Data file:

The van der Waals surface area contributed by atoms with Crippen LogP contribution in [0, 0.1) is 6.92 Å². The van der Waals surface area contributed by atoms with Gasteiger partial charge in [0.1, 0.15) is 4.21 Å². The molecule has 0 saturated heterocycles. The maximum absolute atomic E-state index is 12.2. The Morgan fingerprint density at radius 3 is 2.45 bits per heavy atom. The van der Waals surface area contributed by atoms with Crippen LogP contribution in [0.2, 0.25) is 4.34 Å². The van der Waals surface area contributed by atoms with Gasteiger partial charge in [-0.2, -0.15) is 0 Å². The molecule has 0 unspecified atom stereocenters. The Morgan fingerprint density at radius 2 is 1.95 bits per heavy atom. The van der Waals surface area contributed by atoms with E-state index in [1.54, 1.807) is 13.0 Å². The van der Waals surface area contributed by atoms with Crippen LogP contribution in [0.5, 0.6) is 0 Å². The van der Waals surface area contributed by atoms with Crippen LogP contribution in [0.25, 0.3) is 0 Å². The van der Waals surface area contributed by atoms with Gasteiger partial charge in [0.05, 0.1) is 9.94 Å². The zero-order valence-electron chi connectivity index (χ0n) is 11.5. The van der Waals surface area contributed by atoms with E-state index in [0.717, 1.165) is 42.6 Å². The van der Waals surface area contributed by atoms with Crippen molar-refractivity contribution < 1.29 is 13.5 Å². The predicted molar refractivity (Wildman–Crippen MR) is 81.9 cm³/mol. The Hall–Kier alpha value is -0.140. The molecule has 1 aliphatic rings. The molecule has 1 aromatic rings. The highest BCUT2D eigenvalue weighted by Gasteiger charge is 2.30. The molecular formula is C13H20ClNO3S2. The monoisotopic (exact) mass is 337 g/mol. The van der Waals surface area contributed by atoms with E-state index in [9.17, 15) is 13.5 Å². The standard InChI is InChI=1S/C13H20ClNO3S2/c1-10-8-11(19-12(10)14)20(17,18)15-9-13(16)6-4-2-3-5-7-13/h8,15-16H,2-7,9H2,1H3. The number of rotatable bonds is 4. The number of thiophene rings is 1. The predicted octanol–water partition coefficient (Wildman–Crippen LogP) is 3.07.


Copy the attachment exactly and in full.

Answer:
The van der Waals surface area contributed by atoms with Crippen LogP contribution in [0, 0.1) is 6.92 Å². The van der Waals surface area contributed by atoms with Gasteiger partial charge in [0.1, 0.15) is 4.21 Å². The molecule has 0 saturated heterocycles. The maximum absolute atomic E-state index is 12.2. The Morgan fingerprint density at radius 3 is 2.45 bits per heavy atom. The van der Waals surface area contributed by atoms with Crippen LogP contribution in [0.2, 0.25) is 4.34 Å². The van der Waals surface area contributed by atoms with Gasteiger partial charge in [-0.2, -0.15) is 0 Å². The molecule has 0 unspecified atom stereocenters. The Morgan fingerprint density at radius 2 is 1.95 bits per heavy atom. The van der Waals surface area contributed by atoms with E-state index in [1.54, 1.807) is 13.0 Å². The van der Waals surface area contributed by atoms with Crippen LogP contribution in [0.5, 0.6) is 0 Å². The van der Waals surface area contributed by atoms with Crippen LogP contribution in [0.25, 0.3) is 0 Å². The van der Waals surface area contributed by atoms with Gasteiger partial charge in [0.05, 0.1) is 9.94 Å². The zero-order valence-electron chi connectivity index (χ0n) is 11.5. The van der Waals surface area contributed by atoms with E-state index in [0.717, 1.165) is 42.6 Å². The van der Waals surface area contributed by atoms with Crippen molar-refractivity contribution < 1.29 is 13.5 Å². The predicted molar refractivity (Wildman–Crippen MR) is 81.9 cm³/mol. The Hall–Kier alpha value is -0.140. The molecule has 1 aliphatic rings. The molecule has 1 aromatic rings. The highest BCUT2D eigenvalue weighted by Gasteiger charge is 2.30. The molecular formula is C13H20ClNO3S2. The monoisotopic (exact) mass is 337 g/mol. The van der Waals surface area contributed by atoms with E-state index in [9.17, 15) is 13.5 Å². The standard InChI is InChI=1S/C13H20ClNO3S2/c1-10-8-11(19-12(10)14)20(17,18)15-9-13(16)6-4-2-3-5-7-13/h8,15-16H,2-7,9H2,1H3. The number of rotatable bonds is 4. The number of thiophene rings is 1. The predicted octanol–water partition coefficient (Wildman–Crippen LogP) is 3.07.